"Backslider/Nimbus Terrifix Split" (CD)
"Backslider/Nimbus Terrifix Split" track listing:
1. Steady Diet of Vitriol
2. Sadistic Sack of Shit
3. Marrow Turns to Dust
4. Shallow Victory
5. Jerusalem Syndrome
8. Scranton Trinity
9. Broadcast Booth
Reviewed by Joe Reviled on November 5, 2011
Though grind can at times seem to be a redundant beast of a genre, with many a clone act throwing its spikes and black and white album covers into the foray toward complete atonal anarchy, there are a few acts out there that know how to teach this old, snarling dog a few new maneuvers. Both Backslider and Nimbus Terrifix do just that on their recently released split.
Backslider brings a stoner/sludge vibe to the grind game as though Eyehategod circa 1993 got off the junk and decided to play at the speed they were always meant to play at—surprising given that Backslider hails from the northern climes of Philadelphia. Still, you can hear the influence of the hazy south straight from the trademark feedback intro of "Steady Diet of Vitriol," on through the rest of the side.
It’s southern black molasses that devolves into grind madness and spurts of power violence schizoid outbursts, as can be heard on "Sadistic Sack of Shit," with shouted vocals, chaotic back and forth discordant beats and time signature switches—off kilter and out of control. When the grinding gets tough, the sludge comes in so everyone can take a breather, and Backslider pulls off both equally well with some pure Sabbath worship on "Jerusalem Syndrome." Call it grind for the beardo set.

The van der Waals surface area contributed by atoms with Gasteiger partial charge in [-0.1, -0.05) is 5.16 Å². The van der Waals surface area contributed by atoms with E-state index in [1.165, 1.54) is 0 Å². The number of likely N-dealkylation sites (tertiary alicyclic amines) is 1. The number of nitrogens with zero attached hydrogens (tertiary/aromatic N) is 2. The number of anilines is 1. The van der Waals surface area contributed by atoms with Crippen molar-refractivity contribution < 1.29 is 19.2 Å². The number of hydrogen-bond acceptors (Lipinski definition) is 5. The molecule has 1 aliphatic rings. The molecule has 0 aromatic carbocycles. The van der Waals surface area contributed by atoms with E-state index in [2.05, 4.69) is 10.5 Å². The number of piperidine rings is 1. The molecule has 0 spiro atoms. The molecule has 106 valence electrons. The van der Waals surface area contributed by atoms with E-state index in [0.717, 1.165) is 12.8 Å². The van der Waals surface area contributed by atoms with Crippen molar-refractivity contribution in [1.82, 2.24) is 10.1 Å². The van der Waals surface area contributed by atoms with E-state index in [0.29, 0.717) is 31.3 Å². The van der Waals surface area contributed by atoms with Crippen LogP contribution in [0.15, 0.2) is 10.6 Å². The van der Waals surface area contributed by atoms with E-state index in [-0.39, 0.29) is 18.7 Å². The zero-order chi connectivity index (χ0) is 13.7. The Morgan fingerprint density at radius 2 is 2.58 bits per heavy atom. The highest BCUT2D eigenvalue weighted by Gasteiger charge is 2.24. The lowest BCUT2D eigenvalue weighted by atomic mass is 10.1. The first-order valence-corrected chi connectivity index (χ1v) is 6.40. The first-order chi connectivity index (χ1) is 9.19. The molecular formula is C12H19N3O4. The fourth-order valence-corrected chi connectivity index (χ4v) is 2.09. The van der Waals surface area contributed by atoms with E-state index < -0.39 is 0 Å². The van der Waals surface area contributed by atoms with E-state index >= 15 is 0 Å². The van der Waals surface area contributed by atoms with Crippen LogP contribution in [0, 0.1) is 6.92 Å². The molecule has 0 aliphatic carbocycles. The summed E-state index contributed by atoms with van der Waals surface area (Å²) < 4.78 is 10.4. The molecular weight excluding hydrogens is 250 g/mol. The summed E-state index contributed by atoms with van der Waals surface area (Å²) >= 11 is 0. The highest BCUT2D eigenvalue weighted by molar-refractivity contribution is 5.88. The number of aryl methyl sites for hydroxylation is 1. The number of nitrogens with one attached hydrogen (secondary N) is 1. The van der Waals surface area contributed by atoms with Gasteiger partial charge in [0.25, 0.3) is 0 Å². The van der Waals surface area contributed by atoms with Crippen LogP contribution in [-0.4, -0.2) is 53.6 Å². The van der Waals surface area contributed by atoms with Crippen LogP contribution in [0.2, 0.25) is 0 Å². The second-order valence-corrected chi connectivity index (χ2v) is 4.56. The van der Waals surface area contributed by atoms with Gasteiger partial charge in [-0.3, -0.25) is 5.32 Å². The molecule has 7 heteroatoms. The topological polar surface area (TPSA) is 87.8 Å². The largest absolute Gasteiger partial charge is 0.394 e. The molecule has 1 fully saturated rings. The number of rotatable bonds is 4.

Not to be outdone, Scranton's Nimbus Terrifix steps up with its math grind stylings—original era Dillinger escape plan melded with funky bass lines and lyrical helter skelter poetic desperation throughout. Think grind for drug crazed grind freaks and Brutal Truth on a heavy dose of introspection, insecurity, and outright unease with a side helping of Black Flag hardcore brought to you by black coffee and hate.
Songs such as the opener, "Deadbeat," have a sturdy, infectious backbone courtesy of a heavily involved bottom end, and you can hear the imminent danger in the reckless hardcore ramblings of the vocalist. Speaking of which, "Scranton Trinity" wouldn't sound out of place on an eighties hardcore punk compilation.
Grinders burnt out on grind would do well to check out these two bands that bring a little something different to a genre that all too often keeps to the same old tricks.
Highs: Grind and sludge, together at last.
Lows: Hard to find too many faults in an 11-minute record split between two bands. We were just getting to know each other.
Bottom line: That's some good grindin'. Not "must have" grindin', but good grindin' nonetheless.